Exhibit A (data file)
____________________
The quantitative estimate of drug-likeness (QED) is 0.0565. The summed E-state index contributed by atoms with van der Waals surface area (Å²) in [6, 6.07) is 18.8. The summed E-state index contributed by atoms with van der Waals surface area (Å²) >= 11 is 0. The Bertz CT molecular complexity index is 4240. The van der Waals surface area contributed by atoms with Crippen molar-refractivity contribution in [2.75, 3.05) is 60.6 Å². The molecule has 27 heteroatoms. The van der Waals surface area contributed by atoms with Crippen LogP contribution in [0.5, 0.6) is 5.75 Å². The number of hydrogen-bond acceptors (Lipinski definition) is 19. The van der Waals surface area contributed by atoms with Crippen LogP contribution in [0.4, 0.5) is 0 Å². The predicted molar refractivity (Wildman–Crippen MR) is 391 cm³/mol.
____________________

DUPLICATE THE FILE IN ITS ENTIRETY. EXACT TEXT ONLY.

The quantitative estimate of drug-likeness (QED) is 0.0565. The summed E-state index contributed by atoms with van der Waals surface area (Å²) in [6, 6.07) is 18.8. The summed E-state index contributed by atoms with van der Waals surface area (Å²) >= 11 is 0. The Bertz CT molecular complexity index is 4240. The van der Waals surface area contributed by atoms with Crippen molar-refractivity contribution in [2.75, 3.05) is 60.6 Å². The molecule has 27 heteroatoms. The van der Waals surface area contributed by atoms with Crippen LogP contribution in [0.5, 0.6) is 5.75 Å². The number of hydrogen-bond acceptors (Lipinski definition) is 19. The van der Waals surface area contributed by atoms with Crippen LogP contribution in [0.4, 0.5) is 0 Å². The predicted molar refractivity (Wildman–Crippen MR) is 391 cm³/mol.